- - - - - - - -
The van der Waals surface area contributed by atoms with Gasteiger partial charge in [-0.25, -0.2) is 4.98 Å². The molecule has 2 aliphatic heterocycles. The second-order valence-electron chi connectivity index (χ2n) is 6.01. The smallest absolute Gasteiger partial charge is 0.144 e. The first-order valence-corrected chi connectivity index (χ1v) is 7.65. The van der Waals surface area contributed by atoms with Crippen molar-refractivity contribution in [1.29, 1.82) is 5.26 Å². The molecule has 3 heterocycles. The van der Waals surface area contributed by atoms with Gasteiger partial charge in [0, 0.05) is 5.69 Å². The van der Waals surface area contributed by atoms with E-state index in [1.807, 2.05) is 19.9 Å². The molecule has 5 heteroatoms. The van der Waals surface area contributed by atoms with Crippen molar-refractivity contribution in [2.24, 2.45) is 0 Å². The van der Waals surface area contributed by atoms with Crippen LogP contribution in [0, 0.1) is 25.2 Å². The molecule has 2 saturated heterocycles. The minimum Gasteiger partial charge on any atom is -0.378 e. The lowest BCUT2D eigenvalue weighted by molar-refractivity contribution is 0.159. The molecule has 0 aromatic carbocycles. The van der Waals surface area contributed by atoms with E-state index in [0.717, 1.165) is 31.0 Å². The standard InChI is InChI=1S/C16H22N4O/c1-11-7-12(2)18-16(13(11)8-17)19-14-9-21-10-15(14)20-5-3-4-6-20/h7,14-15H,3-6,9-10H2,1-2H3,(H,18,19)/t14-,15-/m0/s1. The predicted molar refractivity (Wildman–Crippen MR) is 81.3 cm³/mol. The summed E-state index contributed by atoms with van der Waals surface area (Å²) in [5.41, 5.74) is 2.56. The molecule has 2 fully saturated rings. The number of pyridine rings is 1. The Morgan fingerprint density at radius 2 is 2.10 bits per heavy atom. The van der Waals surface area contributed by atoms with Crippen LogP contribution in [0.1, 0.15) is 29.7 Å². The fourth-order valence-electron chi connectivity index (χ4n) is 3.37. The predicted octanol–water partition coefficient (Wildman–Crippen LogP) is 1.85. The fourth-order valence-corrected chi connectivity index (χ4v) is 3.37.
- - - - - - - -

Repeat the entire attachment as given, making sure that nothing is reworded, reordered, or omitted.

The van der Waals surface area contributed by atoms with Gasteiger partial charge in [-0.25, -0.2) is 4.98 Å². The molecule has 2 aliphatic heterocycles. The second-order valence-electron chi connectivity index (χ2n) is 6.01. The smallest absolute Gasteiger partial charge is 0.144 e. The first-order valence-corrected chi connectivity index (χ1v) is 7.65. The van der Waals surface area contributed by atoms with Crippen molar-refractivity contribution in [1.29, 1.82) is 5.26 Å². The molecule has 3 heterocycles. The van der Waals surface area contributed by atoms with Gasteiger partial charge in [0, 0.05) is 5.69 Å². The van der Waals surface area contributed by atoms with E-state index in [1.807, 2.05) is 19.9 Å². The molecule has 5 heteroatoms. The van der Waals surface area contributed by atoms with Crippen molar-refractivity contribution in [2.24, 2.45) is 0 Å². The van der Waals surface area contributed by atoms with Crippen LogP contribution in [0, 0.1) is 25.2 Å². The molecule has 2 saturated heterocycles. The minimum Gasteiger partial charge on any atom is -0.378 e. The lowest BCUT2D eigenvalue weighted by molar-refractivity contribution is 0.159. The molecule has 0 aromatic carbocycles. The van der Waals surface area contributed by atoms with E-state index in [0.717, 1.165) is 31.0 Å². The standard InChI is InChI=1S/C16H22N4O/c1-11-7-12(2)18-16(13(11)8-17)19-14-9-21-10-15(14)20-5-3-4-6-20/h7,14-15H,3-6,9-10H2,1-2H3,(H,18,19)/t14-,15-/m0/s1. The predicted molar refractivity (Wildman–Crippen MR) is 81.3 cm³/mol. The summed E-state index contributed by atoms with van der Waals surface area (Å²) in [5.41, 5.74) is 2.56. The molecule has 2 fully saturated rings. The number of pyridine rings is 1. The Morgan fingerprint density at radius 2 is 2.10 bits per heavy atom. The van der Waals surface area contributed by atoms with Crippen LogP contribution in [0.1, 0.15) is 29.7 Å². The fourth-order valence-electron chi connectivity index (χ4n) is 3.37. The predicted octanol–water partition coefficient (Wildman–Crippen LogP) is 1.85. The fourth-order valence-corrected chi connectivity index (χ4v) is 3.37.